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Image contributed by Beranger
Novell has issued this press release which proudly announces the release of something nobody should wants, except Microsoft.
Novell today announced the availability of MonoDevelop 1.0, an open source development tool for Mono(R) that supports Microsoft* Visual Studio* project formats along with C# and other programming languages. MonoDevelop enables developers to quickly write desktop and ASP.NET Web applications on Linux* and Mac OS X*. MonoDevelop will make it easier for developers to port .NET applications created with Visual Studio to Linux and Mac OS X and to maintain a single code base for all three platforms.
If you are not aware of the dangers of Mono, start here. Consider the quotes below as well. █
“I saw that internally inside Microsoft many times when I was told to stay away from supporting Mono in public. They reserve the right to sue”
–Robert Scoble, former Microsoft evangelist
“You know what Microsoft’s problem really is? They’ve lost the ability to feel ashamed.”
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With all due respect to Mr. Durusau, we wish to pass on various bits of information without making any direct accusations.
Over the past few years — and particularly in the past few months — we have identified a pattern where people have their minds flipped upside-down after encountering or meeting with Microsoft. The stories are sometimes complex and we covered many examples before.
“Microsoft was also seen inviting journalists.”Some of the many examples include Slashdot editors and Webmasters who are considered "Microsoft doubters". They were invited to Seattle. Microsoft was also seen inviting journalists. Yes, they were flown in to ‘brainwash sessions’ before spreading Microsoft’s twisted version of the stories in the press (e.g. [1, 2, 3]). Then you have Miguel de Icaza and open source project leaders who became partners with Microsoft. They are subsequently caught inviting others to join hands with Microsoft, sometimes making special deals (e.g. XenSource, Zend).
We know about no contact between the ODF Foundation and Microsoft, but some people have their suspicions.
And now comes Rob Weir’s report about Patrick Durusau.
From the start Patrick has remained publicly silent on the topic of OOXML. No blog posts, no press, nothing. If you asked, he would say that this was his policy. Privately, you would get an earful (all negative), but as befits the unbiased chair of the committee which is responsible for the technical recommendation for the US NB, he kept his personal opinions out of the public arena.
This public orientation changed recently. As best I can figure it, on returning from a conference in Seattle in late January, Patrick was a changed man. Patrick is now an enthusiastic OOXML supporter and is eager to inform the world of his delight in OOXML at every opportunity. He posts his “open letters” on his web site, which are linked to, often within minutes, by the various Microsoft bloggers, and then sent around by Microsoft employees to the press and the various JTC1 NB’s.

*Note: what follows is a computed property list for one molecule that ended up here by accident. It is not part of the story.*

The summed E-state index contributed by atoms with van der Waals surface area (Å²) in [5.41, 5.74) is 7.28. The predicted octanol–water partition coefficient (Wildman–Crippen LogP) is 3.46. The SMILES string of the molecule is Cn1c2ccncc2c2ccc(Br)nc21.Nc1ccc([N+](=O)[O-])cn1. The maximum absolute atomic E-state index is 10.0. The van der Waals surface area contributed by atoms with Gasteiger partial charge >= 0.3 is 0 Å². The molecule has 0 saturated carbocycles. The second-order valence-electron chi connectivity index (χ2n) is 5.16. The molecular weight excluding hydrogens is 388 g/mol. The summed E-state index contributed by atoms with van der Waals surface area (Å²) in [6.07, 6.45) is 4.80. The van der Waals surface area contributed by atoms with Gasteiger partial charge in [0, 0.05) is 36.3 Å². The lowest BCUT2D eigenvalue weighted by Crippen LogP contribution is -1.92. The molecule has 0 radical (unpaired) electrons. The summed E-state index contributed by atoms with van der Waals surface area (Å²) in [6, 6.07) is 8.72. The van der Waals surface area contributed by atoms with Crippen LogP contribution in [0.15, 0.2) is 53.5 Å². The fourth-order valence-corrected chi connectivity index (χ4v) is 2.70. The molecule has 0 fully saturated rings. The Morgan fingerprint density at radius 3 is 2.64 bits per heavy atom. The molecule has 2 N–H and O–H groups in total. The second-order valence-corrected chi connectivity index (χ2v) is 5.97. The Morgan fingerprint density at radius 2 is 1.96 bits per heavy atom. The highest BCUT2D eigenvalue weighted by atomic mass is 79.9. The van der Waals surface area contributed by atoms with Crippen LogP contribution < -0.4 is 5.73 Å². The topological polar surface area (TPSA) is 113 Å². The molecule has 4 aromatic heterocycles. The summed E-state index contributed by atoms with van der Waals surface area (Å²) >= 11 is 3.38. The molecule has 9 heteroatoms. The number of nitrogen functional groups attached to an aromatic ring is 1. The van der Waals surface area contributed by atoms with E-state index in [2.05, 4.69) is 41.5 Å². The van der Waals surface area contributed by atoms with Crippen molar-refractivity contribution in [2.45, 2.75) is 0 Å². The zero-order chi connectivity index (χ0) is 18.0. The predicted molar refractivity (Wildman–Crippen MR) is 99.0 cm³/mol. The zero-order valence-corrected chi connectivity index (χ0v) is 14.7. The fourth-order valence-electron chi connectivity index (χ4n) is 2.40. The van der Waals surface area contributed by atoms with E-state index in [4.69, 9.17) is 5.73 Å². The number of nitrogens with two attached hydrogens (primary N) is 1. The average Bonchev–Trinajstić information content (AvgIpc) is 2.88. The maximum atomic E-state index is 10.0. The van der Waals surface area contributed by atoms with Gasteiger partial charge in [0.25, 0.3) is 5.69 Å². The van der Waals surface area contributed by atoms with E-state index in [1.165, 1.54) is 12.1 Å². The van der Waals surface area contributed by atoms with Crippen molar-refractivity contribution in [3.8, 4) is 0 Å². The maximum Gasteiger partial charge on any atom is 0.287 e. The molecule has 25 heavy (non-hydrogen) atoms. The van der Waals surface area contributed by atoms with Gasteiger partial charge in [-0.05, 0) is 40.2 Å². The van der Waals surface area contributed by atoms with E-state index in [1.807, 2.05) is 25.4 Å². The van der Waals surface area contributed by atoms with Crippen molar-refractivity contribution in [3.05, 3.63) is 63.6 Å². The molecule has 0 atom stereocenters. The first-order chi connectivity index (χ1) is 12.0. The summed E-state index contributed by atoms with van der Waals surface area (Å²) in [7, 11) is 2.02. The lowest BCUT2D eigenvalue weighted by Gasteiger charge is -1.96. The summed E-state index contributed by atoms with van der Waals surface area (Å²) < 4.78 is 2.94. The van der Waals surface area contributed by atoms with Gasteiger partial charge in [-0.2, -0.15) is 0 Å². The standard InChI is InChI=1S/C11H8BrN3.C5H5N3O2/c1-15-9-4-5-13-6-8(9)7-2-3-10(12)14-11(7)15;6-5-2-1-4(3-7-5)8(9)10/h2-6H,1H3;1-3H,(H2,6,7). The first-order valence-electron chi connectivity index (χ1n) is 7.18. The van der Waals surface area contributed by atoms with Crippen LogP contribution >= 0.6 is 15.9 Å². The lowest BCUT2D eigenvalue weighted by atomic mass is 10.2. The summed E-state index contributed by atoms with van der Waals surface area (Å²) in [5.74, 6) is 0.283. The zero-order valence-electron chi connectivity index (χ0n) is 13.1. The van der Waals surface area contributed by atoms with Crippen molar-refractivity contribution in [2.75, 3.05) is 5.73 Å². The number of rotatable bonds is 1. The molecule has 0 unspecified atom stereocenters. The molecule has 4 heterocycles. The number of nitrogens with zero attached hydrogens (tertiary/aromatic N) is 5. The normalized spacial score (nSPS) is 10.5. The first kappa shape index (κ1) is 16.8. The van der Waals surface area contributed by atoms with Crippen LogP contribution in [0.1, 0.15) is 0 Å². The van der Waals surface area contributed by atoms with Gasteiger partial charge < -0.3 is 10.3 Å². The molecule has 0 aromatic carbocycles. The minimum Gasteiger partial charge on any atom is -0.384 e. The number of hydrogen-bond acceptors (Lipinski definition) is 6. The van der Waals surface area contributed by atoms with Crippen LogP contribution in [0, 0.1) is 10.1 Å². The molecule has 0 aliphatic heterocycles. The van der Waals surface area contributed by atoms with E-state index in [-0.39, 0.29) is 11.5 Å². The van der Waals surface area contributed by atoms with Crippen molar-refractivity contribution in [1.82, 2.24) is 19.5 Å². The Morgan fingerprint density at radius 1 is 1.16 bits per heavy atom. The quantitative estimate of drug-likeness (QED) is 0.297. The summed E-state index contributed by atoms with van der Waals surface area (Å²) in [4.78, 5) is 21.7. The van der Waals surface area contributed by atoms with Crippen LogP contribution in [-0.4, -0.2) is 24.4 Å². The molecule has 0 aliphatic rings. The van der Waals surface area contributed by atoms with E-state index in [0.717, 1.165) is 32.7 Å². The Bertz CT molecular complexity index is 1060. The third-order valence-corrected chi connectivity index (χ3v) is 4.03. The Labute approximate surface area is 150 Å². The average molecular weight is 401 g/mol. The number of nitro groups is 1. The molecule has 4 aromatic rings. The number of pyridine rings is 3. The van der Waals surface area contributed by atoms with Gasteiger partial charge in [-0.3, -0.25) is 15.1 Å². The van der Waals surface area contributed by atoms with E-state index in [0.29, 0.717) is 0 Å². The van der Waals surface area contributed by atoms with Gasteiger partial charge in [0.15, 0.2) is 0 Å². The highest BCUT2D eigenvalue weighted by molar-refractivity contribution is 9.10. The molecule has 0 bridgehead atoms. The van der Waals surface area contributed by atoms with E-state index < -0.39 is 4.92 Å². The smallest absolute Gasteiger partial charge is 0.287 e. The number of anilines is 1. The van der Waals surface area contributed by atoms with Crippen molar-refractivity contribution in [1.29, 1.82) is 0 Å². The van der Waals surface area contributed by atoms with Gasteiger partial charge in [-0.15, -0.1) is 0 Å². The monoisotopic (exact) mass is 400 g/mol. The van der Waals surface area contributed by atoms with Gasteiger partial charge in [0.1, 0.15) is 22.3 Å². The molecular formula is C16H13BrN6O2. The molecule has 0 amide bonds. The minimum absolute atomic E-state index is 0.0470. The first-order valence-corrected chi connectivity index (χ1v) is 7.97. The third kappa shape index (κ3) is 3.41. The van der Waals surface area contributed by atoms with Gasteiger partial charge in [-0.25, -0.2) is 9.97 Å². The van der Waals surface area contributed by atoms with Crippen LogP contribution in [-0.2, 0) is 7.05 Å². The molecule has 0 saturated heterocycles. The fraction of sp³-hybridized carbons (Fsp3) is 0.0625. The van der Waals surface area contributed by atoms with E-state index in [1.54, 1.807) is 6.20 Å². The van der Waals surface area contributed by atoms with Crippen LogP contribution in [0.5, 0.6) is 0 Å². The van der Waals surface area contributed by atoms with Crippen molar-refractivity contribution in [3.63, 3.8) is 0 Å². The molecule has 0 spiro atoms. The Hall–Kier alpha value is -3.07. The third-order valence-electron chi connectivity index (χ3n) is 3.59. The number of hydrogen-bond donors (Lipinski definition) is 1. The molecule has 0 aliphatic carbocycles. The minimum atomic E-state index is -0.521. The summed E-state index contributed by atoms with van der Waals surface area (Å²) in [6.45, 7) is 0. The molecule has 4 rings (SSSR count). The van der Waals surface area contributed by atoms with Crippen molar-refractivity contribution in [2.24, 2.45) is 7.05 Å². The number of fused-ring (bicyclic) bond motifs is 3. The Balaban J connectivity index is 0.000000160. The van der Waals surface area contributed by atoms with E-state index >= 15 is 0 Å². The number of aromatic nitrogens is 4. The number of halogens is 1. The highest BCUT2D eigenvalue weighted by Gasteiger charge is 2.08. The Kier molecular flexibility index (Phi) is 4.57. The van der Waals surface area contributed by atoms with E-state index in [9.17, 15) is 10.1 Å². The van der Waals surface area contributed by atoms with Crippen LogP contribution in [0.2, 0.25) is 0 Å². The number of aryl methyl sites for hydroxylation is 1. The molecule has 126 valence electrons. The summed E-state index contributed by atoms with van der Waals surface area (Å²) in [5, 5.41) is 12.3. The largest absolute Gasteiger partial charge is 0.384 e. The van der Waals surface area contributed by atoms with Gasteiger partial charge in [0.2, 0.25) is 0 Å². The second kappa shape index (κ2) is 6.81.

Of course, Microsoft will not be so careful to distinguish Patrick’s personal opinions from his professional affiliations. So a post from Patrick’s personal web site is retold on a Microsoft blog as “The ODF Editor says….”, and then the next day is sent in an email to NB’s with a larger set of “endorsements”: . . .
Thanks to a poster who goes by the name “linonut”, here is a relevant writing that may explain what we see here. It’s titled “Manufacturing Consent: A Propaganda Mode”.
In countries where the levers of power are in the hands of a state bureaucracy, the monopolistic control over the media, often supplemented by official censorship, makes it clear that the media serve the ends of a dominant elite. It is much more difficult to see a propaganda system at work where the media are private and formal censorship is absent. This is especially true where the media actively compete, periodically attack and expose corporate and governmental malfeasance, and aggressively portray themselves as spokesmen for free speech and the general community interest. What is not evident (and remains undiscussed in the media) is the limited nature of such critiques, as well as the huge inequality in command of resources, and its effect both on access to a private media system and on its behavior and performance.
What to make of this? Your call. The document above contains many more techniques such as the calling of something “communism” to create backlash and receive consent from the media. Memories of Microsoft's "Jihad" against its rivals return to mind (“Jihad” is Microsoft’s own word, which applies to internal E-mails from Netscape- and Java-era Microsoft). There is no gentle way to put it, but Microsoft has not changed its ways. It just got better at hiding it, and not only because of its E-mail shredding policies. █